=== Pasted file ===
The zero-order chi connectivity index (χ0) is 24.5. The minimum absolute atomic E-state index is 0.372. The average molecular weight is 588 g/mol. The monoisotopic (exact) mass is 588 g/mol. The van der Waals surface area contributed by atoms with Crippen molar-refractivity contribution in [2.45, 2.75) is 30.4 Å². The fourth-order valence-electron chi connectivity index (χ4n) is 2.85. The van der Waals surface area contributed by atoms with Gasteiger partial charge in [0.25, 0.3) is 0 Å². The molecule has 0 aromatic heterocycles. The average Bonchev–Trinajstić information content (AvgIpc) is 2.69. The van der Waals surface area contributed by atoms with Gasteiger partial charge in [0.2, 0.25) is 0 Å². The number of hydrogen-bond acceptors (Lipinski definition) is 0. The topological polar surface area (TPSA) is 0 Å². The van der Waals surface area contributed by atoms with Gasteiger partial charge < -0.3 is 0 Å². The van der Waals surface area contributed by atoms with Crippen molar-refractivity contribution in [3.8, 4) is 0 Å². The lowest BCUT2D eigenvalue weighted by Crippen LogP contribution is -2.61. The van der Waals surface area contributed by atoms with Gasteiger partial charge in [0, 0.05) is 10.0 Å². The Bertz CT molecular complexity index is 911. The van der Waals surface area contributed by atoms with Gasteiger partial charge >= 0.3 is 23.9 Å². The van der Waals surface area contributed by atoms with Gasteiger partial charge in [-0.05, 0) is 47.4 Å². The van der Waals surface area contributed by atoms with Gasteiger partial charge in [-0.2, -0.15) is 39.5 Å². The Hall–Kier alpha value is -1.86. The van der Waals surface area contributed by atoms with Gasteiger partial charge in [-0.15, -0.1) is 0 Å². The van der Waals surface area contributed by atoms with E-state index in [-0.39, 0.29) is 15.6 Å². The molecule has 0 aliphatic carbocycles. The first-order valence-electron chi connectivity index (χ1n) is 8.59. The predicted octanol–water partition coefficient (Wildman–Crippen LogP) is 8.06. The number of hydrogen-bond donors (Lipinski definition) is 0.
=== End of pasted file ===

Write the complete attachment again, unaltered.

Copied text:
The zero-order chi connectivity index (χ0) is 24.5. The minimum absolute atomic E-state index is 0.372. The average molecular weight is 588 g/mol. The monoisotopic (exact) mass is 588 g/mol. The van der Waals surface area contributed by atoms with Crippen molar-refractivity contribution in [2.45, 2.75) is 30.4 Å². The fourth-order valence-electron chi connectivity index (χ4n) is 2.85. The van der Waals surface area contributed by atoms with Gasteiger partial charge in [0.25, 0.3) is 0 Å². The molecule has 0 aromatic heterocycles. The average Bonchev–Trinajstić information content (AvgIpc) is 2.69. The van der Waals surface area contributed by atoms with Gasteiger partial charge in [0.2, 0.25) is 0 Å². The number of hydrogen-bond acceptors (Lipinski definition) is 0. The topological polar surface area (TPSA) is 0 Å². The van der Waals surface area contributed by atoms with Gasteiger partial charge < -0.3 is 0 Å². The van der Waals surface area contributed by atoms with Crippen molar-refractivity contribution in [3.8, 4) is 0 Å². The lowest BCUT2D eigenvalue weighted by Crippen LogP contribution is -2.61. The van der Waals surface area contributed by atoms with Gasteiger partial charge in [0, 0.05) is 10.0 Å². The Bertz CT molecular complexity index is 911. The van der Waals surface area contributed by atoms with Gasteiger partial charge >= 0.3 is 23.9 Å². The van der Waals surface area contributed by atoms with Gasteiger partial charge in [-0.05, 0) is 47.4 Å². The van der Waals surface area contributed by atoms with Gasteiger partial charge in [-0.2, -0.15) is 39.5 Å². The Hall–Kier alpha value is -1.86. The van der Waals surface area contributed by atoms with Gasteiger partial charge in [-0.15, -0.1) is 0 Å². The van der Waals surface area contributed by atoms with E-state index in [-0.39, 0.29) is 15.6 Å². The molecule has 0 aliphatic carbocycles. The first-order valence-electron chi connectivity index (χ1n) is 8.59. The predicted octanol–water partition coefficient (Wildman–Crippen LogP) is 8.06. The number of hydrogen-bond donors (Lipinski definition) is 0.